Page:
The Copán Archaeological Site is an easy 1km walk from the centre of Copán Ruinas. You may prefer to take a tuk-tuk which shouldn’t cost more than 15 HNL ($1 USD) from anywhere in town.
The entrance fee to Copán Archaeological Park is 360 HNL ($15 USD) and includes access to Núñez Chinchilla and Las Sepulturas.
There is an additional fee for the Museum of Sculpture (Museo de Escultura) of 180 HNL ($7 USD). Likewise, visiting the tunnels costs an extra 360 HNL ($15 USD).
If you’re interested in taking a deeper dive into the history of the ruins and Maya culture, consider hiring one of the Asociación de Guías Copán guides who can be engaged at the main entrance.
More information about the site can be found on the Honduran Institute of Anthropology and History website.
How to visit Copán from Guatemala
Most travellers cross into Honduras from Guatemala. The easiest and quickest way to get from Guatemala to Copán is by shared shuttle. The transfer leaves Antigua around 5am after collecting you and the other passengers. In theory, the journey should take around seven hours, but bad traffic and border delays (we had both) can make it longer. In total, the transfer took us 10 hours!
The shuttle runs on Tuesdays, Thursdays and Saturdays and costs $41.99 USD. There is also a $5 USD fee to pay at the border. The service includes pick-up from your accommodation and some convenience stops for breakfast and snacks en route. Depending on demand, the vehicles can be anything from a four-seater sedan/saloon to an 11-seater minibus.
We used shuttles to travel around much of Central America including Belize, Guatemala, Honduras and El Salvador, and recommend Gekko Explorer and Marvelus. We used them on several journeys although there are other services available.
How to visit Copán from elsewhere
There are also shuttle services connecting Copán with San Pedro Sula and La Ceiba in Honduras and Santa Ana, San Salvador and El Tunco in El Salvador. You can also visit on a day tour from San Salvador in El Salvador.
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Wandering the streets of Copán Ruinas
Another option is to use buses to get to and from Copán. There are cheap local buses (which can be overcrowded and painfully slow) and direct, faster services which come with air conditioning and reclining seats. There are several operators available including Hedman Alas which runs routes from Copán to Tegucigalpa and San Pedro Sula.
Honduras’ largest airport is in Tegucigalpa and connects the capital with San Pedro Sula, La Ceiba, Tela, Choluteca and Puerto Lempira. There is also the newly-opened Palmerola International Airport in Comayagua which offers some domestic connections as well.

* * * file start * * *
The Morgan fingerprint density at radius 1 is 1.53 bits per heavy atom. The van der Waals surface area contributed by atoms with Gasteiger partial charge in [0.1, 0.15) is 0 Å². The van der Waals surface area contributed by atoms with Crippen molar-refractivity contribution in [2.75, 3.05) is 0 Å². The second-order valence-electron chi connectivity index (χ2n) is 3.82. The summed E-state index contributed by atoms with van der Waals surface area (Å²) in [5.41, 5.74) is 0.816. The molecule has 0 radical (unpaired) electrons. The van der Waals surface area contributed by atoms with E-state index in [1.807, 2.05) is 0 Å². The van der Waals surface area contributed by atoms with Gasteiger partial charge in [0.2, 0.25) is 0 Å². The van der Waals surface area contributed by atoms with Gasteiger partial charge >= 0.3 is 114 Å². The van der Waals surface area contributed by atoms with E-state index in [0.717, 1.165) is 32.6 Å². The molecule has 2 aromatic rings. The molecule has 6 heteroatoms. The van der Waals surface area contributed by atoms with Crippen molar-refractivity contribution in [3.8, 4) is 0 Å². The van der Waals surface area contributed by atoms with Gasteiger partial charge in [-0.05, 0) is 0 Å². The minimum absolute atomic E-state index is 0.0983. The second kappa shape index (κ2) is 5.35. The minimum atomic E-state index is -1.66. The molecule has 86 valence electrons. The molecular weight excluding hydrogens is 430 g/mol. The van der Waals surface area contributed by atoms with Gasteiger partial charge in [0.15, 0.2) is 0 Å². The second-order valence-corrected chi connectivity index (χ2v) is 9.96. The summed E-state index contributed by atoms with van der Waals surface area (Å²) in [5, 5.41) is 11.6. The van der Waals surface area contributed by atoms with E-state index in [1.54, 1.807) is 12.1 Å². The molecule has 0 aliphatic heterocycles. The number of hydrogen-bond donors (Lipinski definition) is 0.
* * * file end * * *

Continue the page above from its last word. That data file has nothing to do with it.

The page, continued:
Where to stay in Copán Ruinas
We stayed at Terramaya Boutique Hotel, a cute hideaway at the top of one of the town’s most picturesque streets. The flawlessly run hotel has terracotta-tiled rooms with linen-draped beds and a flowery rear garden overlooked by a breakfast terrace.
Terramaya Boutique Hotel
Copán Ruinas is one of the most traveller-orientated towns in Honduras and, as such, has an exceptional range of accommodation. We’ve picked out a few favourites but there are lots more available on booking.com.
How long to stay
This really depends on your itinerary and onward plans. You can dash in and out of Copán and just stay overnight if you’re only interested in seeing the ruins. However, if you want to see more of the surroundings and not feel under pressure then you should stay longer.
It’s worth bearing in mind that traffic, weather and border delays can scupper plans so with that in mind, we would recommend spending at least two nights at Copán Ruinas.
Other things to do around Copán
Macaw Mountain Bird Park is a bird sanctuary located in an extensive private reserve striving to protect scarlet macaws. Many of the birds have been saved from bird smugglers or private owners who no longer want them. As such, they remain caged albeit in spacious enclosures. There are also kingfishers, motmots, orioles, parrots and toucans.
The Copán Canopy Tour has 14 ziplines spanning the hilltops above Copán. The entrance is on the way to Macaw Mountain Bird Park.
The Butterfly Farm at Mayan Hills Resort is on the edge of town. Here, you can wander the lush gardens where 15 species of colourful butterflies flutter by.
A great hike from Copán is across the river to Los Sapos (toads). Here, old Maya stone carvings are spread along trails on the grounds of Hacienda San Lucas – around a 40-minute walk from Copán. The unique site is synonymous with Maya fertility rites.
Finca el Cisne is a working farm around 24km from Copán that mainly raises cattle and grows coffee and cardamon. There are full-day and overnight packages available that include guided horse rides through the forests and tours of the coffee and cardamon plantations.